Walnut Creek Campus 2018 graduate Kyle Thompson.

“The world doesn’t stay in place”: Walnut Creek Grad Kyle Thompson on Making Plans

Walnut Creek Campus 2018 graduate Kyle Thompson.

Walnut Creek Campus 2018 graduate Kyle Thompson. (Photo provided by Thompson family.)

Walnut Creek Campus 2018 graduate Kyle Thompson has been fascinated with space since reading an astronomy book in second grade. His interests expanded to other areas of science, but space continued to captivate him. He had intended to study astronomy during his time at Valley High School, but learned in ninth grade that he would need to make a new plan.

Thompson had experienced stomach illness his entire life. In ninth grade, he and his family received a diagnosis: Crohn’s disease. During his first three years of high school, Thompson was hospitalized 12 times, had 10 MRI (magnetic resonance imaging) scans, and checked into the ER at least six times. He and his family even received a trip from the Make-A-Wish Foundation, which grants the wishes of children and young adults with critical illnesses.

“I was prepared to battle it the rest of my life,” he said.

Due to his illness, Thompson withdrew from Valley in the spring of his sophomore year. His family and counselor Larry Mandernach hoped the break would give him time to heal and map out the rest of his education. Transferring to Walnut Creek Campus in October of his junior year ended up being one of the main steps Thompson took.

“As far as having a struggle in your life, being (at Walnut Creek) is wonderful,” Thompson said. “The reason kids succeed here is the teachers. They go above and beyond. If you’re having a bad day or are not acting like you normally do, they notice it, almost like a family member.”

The Walnut Creek atmosphere and staff members supported Thompson’s use of a growth mindset. He learned the strategy from his doctors and says it was his “greatest tool in high school and against disease.” That mindset and dealing with the unexpected shaped Thompson into a completely different person than he remembers being as a ninth-grader. He says he is more friendly and compassionate; he is more understanding of his peers. As he approached graduation, Thompson focused outward instead of thinking about himself.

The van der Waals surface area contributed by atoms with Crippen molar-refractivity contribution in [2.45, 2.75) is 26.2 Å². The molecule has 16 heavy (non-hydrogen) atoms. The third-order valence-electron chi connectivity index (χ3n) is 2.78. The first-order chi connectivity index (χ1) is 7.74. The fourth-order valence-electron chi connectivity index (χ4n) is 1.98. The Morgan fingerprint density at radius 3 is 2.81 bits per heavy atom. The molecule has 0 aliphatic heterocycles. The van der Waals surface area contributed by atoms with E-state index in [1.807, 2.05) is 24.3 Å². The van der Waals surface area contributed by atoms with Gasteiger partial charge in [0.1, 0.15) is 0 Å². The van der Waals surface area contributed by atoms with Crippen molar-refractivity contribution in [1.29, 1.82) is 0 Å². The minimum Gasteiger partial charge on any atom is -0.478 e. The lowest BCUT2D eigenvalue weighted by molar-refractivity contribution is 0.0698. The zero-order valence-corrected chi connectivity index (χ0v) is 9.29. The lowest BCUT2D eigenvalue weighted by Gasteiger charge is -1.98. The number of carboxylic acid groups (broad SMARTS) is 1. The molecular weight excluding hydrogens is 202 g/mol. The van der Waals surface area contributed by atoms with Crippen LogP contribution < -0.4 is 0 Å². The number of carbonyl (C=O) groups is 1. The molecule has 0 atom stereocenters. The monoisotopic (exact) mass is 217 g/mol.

“(Graduation) definitely means you overcame four years of adversity,” he said. “I wasn’t the only one who had a tough four years. It truly is significant to see everyone overcome adversity.”

PHOTOS: Walnut Creek Campus 2018 Graduation

Thompson wears a T-shirt created by a family friend for the Crohn's and Colitis Foundation Walk.

Thompson wears a T-shirt created by a family friend for the Crohn’s and Colitis Foundation Walk.

Thanks to a colectomy in April 2017 and new Crohn’s disease treatments, Thompson returned to Walnut Creek full time. Walnut Creek counselor Leah Lingren and Mandernach worked tirelessly to help Thompson graduate in 2018. His hard work and their support resulted in an acceptance letter from the University of Iowa, received the night before his graduation party.

Thompson’s doctors also influenced his future. Exploring space remains one of his main interests, but he has opted to follow a pre-medical track in college. The new plan formed after he talked with doctors and residents who told him his passion for the sciences would serve him well in the profession.

“I started imagining it,” he said, “and since then, I haven’t been able to imagine myself doing anything else.”

Though Thompson plans to become a doctor, his words of advice for future graduates bring to mind his lifelong passion for stargazing. Whether it comes from years of looking at the stars or his experience creating fresh plans, Thompson wants his peers to remember that struggles do not last forever.

“Things always get better,” he said. “The world doesn’t stay in place.”